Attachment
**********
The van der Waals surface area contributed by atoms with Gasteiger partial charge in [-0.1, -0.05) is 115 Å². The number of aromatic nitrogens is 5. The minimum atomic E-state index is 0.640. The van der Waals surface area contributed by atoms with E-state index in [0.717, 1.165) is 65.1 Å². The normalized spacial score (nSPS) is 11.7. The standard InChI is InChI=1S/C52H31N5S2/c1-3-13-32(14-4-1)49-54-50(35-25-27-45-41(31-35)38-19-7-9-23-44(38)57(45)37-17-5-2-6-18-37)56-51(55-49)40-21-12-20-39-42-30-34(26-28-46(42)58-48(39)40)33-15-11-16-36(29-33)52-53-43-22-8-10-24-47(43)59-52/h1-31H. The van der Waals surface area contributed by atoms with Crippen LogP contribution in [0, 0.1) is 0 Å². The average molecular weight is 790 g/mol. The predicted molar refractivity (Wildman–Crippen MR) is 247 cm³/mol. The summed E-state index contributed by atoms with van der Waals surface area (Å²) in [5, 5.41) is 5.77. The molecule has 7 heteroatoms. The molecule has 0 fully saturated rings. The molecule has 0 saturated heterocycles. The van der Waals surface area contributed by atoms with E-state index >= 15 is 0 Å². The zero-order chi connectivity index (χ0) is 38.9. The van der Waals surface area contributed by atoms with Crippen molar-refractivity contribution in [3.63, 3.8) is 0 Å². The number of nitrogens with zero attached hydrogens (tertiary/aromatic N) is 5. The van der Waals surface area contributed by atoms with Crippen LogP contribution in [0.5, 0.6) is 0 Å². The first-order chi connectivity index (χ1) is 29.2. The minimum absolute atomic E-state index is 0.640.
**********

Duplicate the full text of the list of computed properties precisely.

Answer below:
The van der Waals surface area contributed by atoms with Gasteiger partial charge in [-0.1, -0.05) is 115 Å². The number of aromatic nitrogens is 5. The minimum atomic E-state index is 0.640. The van der Waals surface area contributed by atoms with E-state index in [0.717, 1.165) is 65.1 Å². The normalized spacial score (nSPS) is 11.7. The standard InChI is InChI=1S/C52H31N5S2/c1-3-13-32(14-4-1)49-54-50(35-25-27-45-41(31-35)38-19-7-9-23-44(38)57(45)37-17-5-2-6-18-37)56-51(55-49)40-21-12-20-39-42-30-34(26-28-46(42)58-48(39)40)33-15-11-16-36(29-33)52-53-43-22-8-10-24-47(43)59-52/h1-31H. The van der Waals surface area contributed by atoms with Crippen LogP contribution in [0, 0.1) is 0 Å². The average molecular weight is 790 g/mol. The predicted molar refractivity (Wildman–Crippen MR) is 247 cm³/mol. The summed E-state index contributed by atoms with van der Waals surface area (Å²) in [5, 5.41) is 5.77. The molecule has 7 heteroatoms. The molecule has 0 fully saturated rings. The molecule has 0 saturated heterocycles. The van der Waals surface area contributed by atoms with E-state index >= 15 is 0 Å². The zero-order chi connectivity index (χ0) is 38.9. The van der Waals surface area contributed by atoms with Crippen molar-refractivity contribution in [3.63, 3.8) is 0 Å². The number of nitrogens with zero attached hydrogens (tertiary/aromatic N) is 5. The van der Waals surface area contributed by atoms with Crippen LogP contribution in [0.5, 0.6) is 0 Å². The first-order chi connectivity index (χ1) is 29.2. The minimum absolute atomic E-state index is 0.640.